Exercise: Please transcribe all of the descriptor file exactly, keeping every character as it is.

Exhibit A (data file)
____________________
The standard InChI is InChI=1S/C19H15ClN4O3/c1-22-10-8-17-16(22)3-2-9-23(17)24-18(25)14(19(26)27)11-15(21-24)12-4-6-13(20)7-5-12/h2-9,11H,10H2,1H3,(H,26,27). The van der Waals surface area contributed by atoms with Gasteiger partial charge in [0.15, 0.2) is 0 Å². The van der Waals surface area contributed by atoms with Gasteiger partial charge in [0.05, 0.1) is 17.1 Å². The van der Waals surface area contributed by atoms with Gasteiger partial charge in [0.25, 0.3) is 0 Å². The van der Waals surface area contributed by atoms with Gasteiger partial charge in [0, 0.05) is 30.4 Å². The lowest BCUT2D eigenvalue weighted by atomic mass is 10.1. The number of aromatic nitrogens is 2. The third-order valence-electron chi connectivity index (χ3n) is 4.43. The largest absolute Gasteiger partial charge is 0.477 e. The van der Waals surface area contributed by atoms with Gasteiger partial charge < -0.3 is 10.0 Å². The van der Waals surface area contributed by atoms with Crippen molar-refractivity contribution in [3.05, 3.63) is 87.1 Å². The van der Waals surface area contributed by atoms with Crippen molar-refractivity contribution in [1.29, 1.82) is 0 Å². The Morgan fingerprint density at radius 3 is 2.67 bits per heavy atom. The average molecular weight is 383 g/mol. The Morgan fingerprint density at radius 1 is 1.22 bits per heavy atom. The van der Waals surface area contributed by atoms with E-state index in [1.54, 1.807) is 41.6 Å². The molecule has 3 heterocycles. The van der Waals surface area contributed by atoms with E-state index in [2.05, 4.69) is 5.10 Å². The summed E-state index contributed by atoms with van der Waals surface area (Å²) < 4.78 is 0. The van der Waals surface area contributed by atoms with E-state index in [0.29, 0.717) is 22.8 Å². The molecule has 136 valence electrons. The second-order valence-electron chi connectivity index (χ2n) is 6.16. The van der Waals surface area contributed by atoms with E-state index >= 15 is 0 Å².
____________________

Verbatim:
The standard InChI is InChI=1S/C19H15ClN4O3/c1-22-10-8-17-16(22)3-2-9-23(17)24-18(25)14(19(26)27)11-15(21-24)12-4-6-13(20)7-5-12/h2-9,11H,10H2,1H3,(H,26,27). The van der Waals surface area contributed by atoms with Gasteiger partial charge in [0.15, 0.2) is 0 Å². The van der Waals surface area contributed by atoms with Gasteiger partial charge in [0.05, 0.1) is 17.1 Å². The van der Waals surface area contributed by atoms with Gasteiger partial charge in [0.25, 0.3) is 0 Å². The van der Waals surface area contributed by atoms with Gasteiger partial charge in [0, 0.05) is 30.4 Å². The lowest BCUT2D eigenvalue weighted by atomic mass is 10.1. The number of aromatic nitrogens is 2. The third-order valence-electron chi connectivity index (χ3n) is 4.43. The largest absolute Gasteiger partial charge is 0.477 e. The van der Waals surface area contributed by atoms with Gasteiger partial charge < -0.3 is 10.0 Å². The van der Waals surface area contributed by atoms with Crippen molar-refractivity contribution in [3.05, 3.63) is 87.1 Å². The van der Waals surface area contributed by atoms with Crippen molar-refractivity contribution in [1.29, 1.82) is 0 Å². The Morgan fingerprint density at radius 3 is 2.67 bits per heavy atom. The average molecular weight is 383 g/mol. The Morgan fingerprint density at radius 1 is 1.22 bits per heavy atom. The van der Waals surface area contributed by atoms with E-state index in [1.54, 1.807) is 41.6 Å². The molecule has 3 heterocycles. The van der Waals surface area contributed by atoms with E-state index in [2.05, 4.69) is 5.10 Å². The summed E-state index contributed by atoms with van der Waals surface area (Å²) < 4.78 is 0. The van der Waals surface area contributed by atoms with E-state index in [0.29, 0.717) is 22.8 Å². The molecule has 136 valence electrons. The second-order valence-electron chi connectivity index (χ2n) is 6.16. The van der Waals surface area contributed by atoms with E-state index >= 15 is 0 Å².